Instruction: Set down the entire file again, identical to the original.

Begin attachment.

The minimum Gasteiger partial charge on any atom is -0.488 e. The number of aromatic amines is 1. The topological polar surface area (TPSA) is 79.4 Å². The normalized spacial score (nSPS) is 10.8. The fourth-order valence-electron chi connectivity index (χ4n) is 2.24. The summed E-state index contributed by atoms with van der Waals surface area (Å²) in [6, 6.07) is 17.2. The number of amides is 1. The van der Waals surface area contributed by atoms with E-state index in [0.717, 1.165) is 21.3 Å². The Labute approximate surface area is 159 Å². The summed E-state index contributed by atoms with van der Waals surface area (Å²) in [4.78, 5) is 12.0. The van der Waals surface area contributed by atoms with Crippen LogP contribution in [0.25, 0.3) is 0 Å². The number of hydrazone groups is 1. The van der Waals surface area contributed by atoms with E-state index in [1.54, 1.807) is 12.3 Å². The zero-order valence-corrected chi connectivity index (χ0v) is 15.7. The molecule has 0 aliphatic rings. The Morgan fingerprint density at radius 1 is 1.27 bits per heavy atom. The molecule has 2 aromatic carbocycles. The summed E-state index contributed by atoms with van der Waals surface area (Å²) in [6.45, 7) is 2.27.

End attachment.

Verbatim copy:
The minimum Gasteiger partial charge on any atom is -0.488 e. The number of aromatic amines is 1. The topological polar surface area (TPSA) is 79.4 Å². The normalized spacial score (nSPS) is 10.8. The fourth-order valence-electron chi connectivity index (χ4n) is 2.24. The summed E-state index contributed by atoms with van der Waals surface area (Å²) in [6, 6.07) is 17.2. The number of amides is 1. The van der Waals surface area contributed by atoms with E-state index in [0.717, 1.165) is 21.3 Å². The Labute approximate surface area is 159 Å². The summed E-state index contributed by atoms with van der Waals surface area (Å²) in [4.78, 5) is 12.0. The van der Waals surface area contributed by atoms with Crippen LogP contribution in [0.25, 0.3) is 0 Å². The number of hydrazone groups is 1. The van der Waals surface area contributed by atoms with E-state index in [1.54, 1.807) is 12.3 Å². The zero-order valence-corrected chi connectivity index (χ0v) is 15.7. The molecule has 0 aliphatic rings. The Morgan fingerprint density at radius 1 is 1.27 bits per heavy atom. The molecule has 2 aromatic carbocycles. The summed E-state index contributed by atoms with van der Waals surface area (Å²) in [6.45, 7) is 2.27.